Sturgis, MI. “I want to live happily in a world I don’t understand.” The financier/philosopher Nassim Taleb starts one of his chapters with these words in Antifragile: Things that Gain from Disorder.
Taleb goes to great lengths to point out that modernity (a thing he loathes) is a highly complicated world that, truth be recognized, nobody understands. The world is integrated, labyrinthine, complex, technological, speedy–all adjectives he employs. And he’s right.
It reminds me of a conversation that my wife and I had last spring. She was talking about a friend’s investments and his conviction that the United States economy is going to fall apart. In addition to gold and silver, he’s also buying guns. She asked what I thought, and I basically said, “Yeah, maybe. And definitely, at some point . . . like maybe in 500 years or maybe next week. Who can possibly know? You know what I know? I know that sickly spinach plant I re-planted two weeks ago is going to make it. That’s what I know.”
I don’t understand this world. Heck, it goes beyond that: I don’t understand the world, trust the world, or even particularly like the world.
Now, by “world” I mean the modern world, the cultural-economic milieu in which I find myself. I’m not referring to creation or other people in general. I’m not a Gnostic who thinks matter is evil and the world is run by an evil demiurge. The evil demiurge that most afflicts me is in Washington, DC, and that’s a political statement, not a metaphysical one, though the evil is getting so powerful I’ll soon need metaphysical analogies to capture the enormity of the problem.
The dichotomy between the two senses of the word “world” is instructive. There’s “the world” as created by God: good, joyful, to be loved. There’s the “world” as used by those of us who might despair: modern life, with its carnality, crudeness, and complexity.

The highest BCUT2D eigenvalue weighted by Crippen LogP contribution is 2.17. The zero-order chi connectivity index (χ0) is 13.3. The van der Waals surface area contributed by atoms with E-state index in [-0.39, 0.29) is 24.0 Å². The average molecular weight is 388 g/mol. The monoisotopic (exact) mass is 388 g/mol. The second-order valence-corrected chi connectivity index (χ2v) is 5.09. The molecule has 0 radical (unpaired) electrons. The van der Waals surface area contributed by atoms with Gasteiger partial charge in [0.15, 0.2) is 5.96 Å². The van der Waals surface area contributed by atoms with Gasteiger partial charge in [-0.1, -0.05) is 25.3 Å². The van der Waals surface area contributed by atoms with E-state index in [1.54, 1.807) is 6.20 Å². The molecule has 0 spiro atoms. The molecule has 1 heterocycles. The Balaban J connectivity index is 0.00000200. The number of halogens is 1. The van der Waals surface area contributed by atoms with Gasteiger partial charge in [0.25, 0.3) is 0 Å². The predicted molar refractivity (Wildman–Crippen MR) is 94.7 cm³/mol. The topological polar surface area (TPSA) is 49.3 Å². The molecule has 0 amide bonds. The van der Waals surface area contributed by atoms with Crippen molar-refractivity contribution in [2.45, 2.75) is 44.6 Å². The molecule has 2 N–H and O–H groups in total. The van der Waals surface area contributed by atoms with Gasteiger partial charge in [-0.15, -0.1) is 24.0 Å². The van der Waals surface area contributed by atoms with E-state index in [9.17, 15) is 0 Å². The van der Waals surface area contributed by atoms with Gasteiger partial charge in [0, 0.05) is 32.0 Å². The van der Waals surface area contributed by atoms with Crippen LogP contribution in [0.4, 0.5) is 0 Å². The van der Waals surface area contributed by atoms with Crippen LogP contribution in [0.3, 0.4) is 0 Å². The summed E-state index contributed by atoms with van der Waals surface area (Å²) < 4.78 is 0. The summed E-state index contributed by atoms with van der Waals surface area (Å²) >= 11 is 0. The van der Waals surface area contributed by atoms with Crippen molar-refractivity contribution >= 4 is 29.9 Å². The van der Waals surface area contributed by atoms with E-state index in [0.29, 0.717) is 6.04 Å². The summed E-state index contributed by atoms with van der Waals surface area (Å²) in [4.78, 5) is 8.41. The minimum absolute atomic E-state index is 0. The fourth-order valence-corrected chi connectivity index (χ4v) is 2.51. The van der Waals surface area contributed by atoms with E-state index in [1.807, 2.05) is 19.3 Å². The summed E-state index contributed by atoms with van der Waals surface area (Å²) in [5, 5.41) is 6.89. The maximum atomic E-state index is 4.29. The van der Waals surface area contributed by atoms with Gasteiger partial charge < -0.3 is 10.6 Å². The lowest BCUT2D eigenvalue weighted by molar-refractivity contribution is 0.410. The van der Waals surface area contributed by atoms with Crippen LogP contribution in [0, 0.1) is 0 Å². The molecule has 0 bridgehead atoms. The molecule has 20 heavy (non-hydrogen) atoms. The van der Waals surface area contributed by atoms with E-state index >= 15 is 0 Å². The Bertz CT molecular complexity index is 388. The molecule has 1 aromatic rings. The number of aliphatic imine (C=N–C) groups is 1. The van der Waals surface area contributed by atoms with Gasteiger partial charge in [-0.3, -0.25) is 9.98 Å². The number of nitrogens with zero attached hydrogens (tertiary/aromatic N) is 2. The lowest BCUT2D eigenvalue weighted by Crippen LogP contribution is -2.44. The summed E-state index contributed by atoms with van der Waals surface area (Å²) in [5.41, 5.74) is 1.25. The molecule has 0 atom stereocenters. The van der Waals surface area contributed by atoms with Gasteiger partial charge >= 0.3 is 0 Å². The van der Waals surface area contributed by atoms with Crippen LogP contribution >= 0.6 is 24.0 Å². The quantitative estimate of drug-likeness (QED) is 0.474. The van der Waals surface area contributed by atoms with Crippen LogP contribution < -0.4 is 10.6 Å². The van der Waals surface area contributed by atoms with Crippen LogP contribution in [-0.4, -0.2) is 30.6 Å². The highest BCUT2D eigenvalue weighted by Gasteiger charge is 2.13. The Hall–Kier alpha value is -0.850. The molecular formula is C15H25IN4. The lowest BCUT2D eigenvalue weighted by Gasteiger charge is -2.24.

As a Christian, I’m called to embrace the “world” in the first sense. God made the world. Who am I to condemn it? The act of gardening is one way of embracing and loving that world. It is, I’ve come to believe, one of the best ways, if not the very best way, which might be the reason gardening goes back at least to the days of Gilgamesh, according to the Epic.
Yet as a Christian, I’m also increasingly inclined to believe that I’m called to reject the “world.” I believe St. Paul makes this clear in his condemnation of the flesh. By my reckoning, “flesh” is merely the “world” writ small, just as the “world” is the “flesh” writ large, much like Plato said society is man writ large. As men are increasingly “of the flesh,” the world increasingly becomes one to be rejected.
The modern world, I believe is all flesh. The “world” has always offered temptations of the body and mind, but the modern world brings a lot more to the existential table: its entire attitude seems antithetical to the Christian way.
A semi-naked woman has always been tempting to men. Now there are semi-naked women everywhere. We’ve always known that “haste makes waste,” but now slowness is practically a sin. Money has always been the root of all evil, but now money is the root of everything else too (Carlyle’s “cash nexus”). We know silence is golden, but there’s noise everywhere. People like to say “small is beautiful,” but they admire the big stars and biggest houses. Everyone knows they should mind their own business, but gossip media is bigger than ever. People desire solitude and rich community, but now we can be lonely while interacting with electronic avatars–on Facebook, in chat rooms, or in the pseudo-lives of reality shows.
Gardening runs counter to all this. It, in Wendell Berry’s words, allows a man to “set his mind decisively against what is wrong” with the modern world. Gardening is, in perhaps the strongest way I can imagine, counter-cultural. It requires everything that modernity eschews: littleness, slowness (you can’t make a plant grow fast), constructive solitude, detachment. Most of all, it requires humility because, let’s face it, it’s just a garden. It might be a great garden, it might be a productive garden, it might be a beautiful garden: but it’s still just a garden. Anybody can make a garden. It’s about as special as making a meal or maybe putting on your pants in the morning.
It doesn’t matter, though. You’re not gardening for anybody else. You’re gardening because it’s an existential pursuit: an activity that correlates well with your existential predicament. Indeed, when it comes to earthly activities, I suspect it’s the best existential pursuit. There are higher and better activities–prayer and service come immediately to mind–but they’re tainted with holiness and spirituality. Gardening is wholly mundane, but in a way that complements our pursuit of holiness and spirituality because it keeps us properly focused and disposed.
It also, at least partially, defends us from modernity, hardening and setting us apart, and that, as Taleb teaches us, is a very good thing. Like Taleb, I, too, want to live happily in a world I don’t understand.